- Overseas investors to face additional 15% transfer levy
- Measure applies to residential property starting Aug. 2
Canada plans to tax overseas investors buying homes in Vancouver, one of North America’s hottest property markets, as it seeks to tamp down price gains in an area that absorbed more than C$1 billion ($760 million) of foreign money in five weeks alone.
An additional property-transfer tax of 15 percent will apply to foreign nationals and overseas corporations buying residential property in the Metro Vancouver area starting Aug. 2, the province of British Columbia said Monday in a statement. That means an extra C$300,000 levy on a C$2 million home, it said.
Governments from the U.K. to Australia and Hong Kong have imposed levies and restrictions on foreign buyers in recent years in an effort to cool housing markets shooting beyond the reach of many local residents. Public pressure for a crackdown has been mounting in Vancouver, where the price of a typical detached home rose 38 percent in June from a year earlier to C$1.6 million.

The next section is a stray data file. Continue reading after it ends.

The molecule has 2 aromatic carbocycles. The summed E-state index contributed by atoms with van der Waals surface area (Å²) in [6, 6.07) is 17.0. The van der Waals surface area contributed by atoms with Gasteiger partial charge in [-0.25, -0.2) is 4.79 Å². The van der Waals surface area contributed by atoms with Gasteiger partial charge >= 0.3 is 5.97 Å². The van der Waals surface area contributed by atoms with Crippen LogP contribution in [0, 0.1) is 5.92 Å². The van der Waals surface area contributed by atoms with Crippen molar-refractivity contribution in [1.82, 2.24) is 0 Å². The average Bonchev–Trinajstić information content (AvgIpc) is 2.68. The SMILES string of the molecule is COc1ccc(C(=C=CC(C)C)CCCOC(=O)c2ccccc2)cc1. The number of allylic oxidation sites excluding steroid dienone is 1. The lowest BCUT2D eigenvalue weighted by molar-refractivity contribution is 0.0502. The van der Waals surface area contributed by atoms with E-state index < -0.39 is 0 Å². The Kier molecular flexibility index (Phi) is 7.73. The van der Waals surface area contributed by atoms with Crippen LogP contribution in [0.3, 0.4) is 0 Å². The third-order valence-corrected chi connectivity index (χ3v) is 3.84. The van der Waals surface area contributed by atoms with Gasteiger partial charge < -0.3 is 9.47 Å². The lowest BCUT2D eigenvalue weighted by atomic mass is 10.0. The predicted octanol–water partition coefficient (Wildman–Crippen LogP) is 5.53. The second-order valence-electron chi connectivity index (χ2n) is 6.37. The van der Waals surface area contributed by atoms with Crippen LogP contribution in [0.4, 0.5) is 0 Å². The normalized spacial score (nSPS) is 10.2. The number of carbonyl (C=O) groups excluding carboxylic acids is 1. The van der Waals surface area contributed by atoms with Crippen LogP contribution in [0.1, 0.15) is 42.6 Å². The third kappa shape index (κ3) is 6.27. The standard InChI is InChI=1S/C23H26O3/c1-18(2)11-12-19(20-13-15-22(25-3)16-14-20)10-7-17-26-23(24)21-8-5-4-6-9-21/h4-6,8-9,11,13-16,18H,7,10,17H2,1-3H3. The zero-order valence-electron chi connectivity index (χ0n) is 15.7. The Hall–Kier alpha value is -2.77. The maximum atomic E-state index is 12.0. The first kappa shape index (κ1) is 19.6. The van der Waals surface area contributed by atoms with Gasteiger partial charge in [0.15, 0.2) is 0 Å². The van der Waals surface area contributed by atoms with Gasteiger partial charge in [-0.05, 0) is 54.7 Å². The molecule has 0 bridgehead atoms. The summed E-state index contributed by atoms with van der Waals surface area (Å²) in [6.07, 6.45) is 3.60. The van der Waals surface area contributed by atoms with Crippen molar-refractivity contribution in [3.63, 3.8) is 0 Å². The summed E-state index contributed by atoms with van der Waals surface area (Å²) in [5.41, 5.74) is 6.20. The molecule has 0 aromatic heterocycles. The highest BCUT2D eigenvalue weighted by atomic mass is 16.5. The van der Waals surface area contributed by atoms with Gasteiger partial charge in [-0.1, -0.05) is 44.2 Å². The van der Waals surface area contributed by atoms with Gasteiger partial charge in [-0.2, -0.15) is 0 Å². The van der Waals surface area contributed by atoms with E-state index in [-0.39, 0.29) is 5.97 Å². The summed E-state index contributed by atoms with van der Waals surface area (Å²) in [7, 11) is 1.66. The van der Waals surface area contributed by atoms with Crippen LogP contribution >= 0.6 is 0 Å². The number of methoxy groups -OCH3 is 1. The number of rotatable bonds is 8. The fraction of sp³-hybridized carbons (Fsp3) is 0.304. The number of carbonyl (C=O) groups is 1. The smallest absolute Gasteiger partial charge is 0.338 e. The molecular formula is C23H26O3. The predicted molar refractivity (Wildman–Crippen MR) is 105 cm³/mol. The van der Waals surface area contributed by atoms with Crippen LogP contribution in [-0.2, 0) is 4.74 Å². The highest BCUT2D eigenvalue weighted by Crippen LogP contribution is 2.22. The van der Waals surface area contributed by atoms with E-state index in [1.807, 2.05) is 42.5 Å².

“While investment from outside Canada is only one factor driving price increases, it represents an additional source of pressure," British Columbia Finance Minister Michael de Jong said in the statement. “This additional tax on foreign purchases will help manage foreign demand while new homes are built to meet local needs.”
Foreign nationals invested more than C$1 billion in British Columbia residential property from June 10 to July 14, according to data the government began collecting this summer. More than 86 percent of that was invested in Vancouver and the surrounding region.
“Right now the market is so hot I don’t think we’ll have an impact of prices falling,” Bryan Yu, senior economist at Central 1 Credit Union, said by phone from Vancouver. “The dominating factor remains that we still have low interest rates and metro Vancouver has a high employment rate, so there’s still demand. We’d also need to see more supply to turn prices.”
Vancouver ranked 15th out of 17 global cities for housing affordability in a May report by the Conference Board of Canada -- worse than Singapore, Sydney and San Francisco and above only Shanghai and Hong Kong.
The city of Vancouver also was given the authority to impose a new tax on empty homes as part of the legislation announced Monday. Mayor Gregor Robertson has said homes which aren’t lived in or rented out are essentially business holdings that should face similar levies.
British Columbia also is amending legislation to end self-regulation of the real estate industry.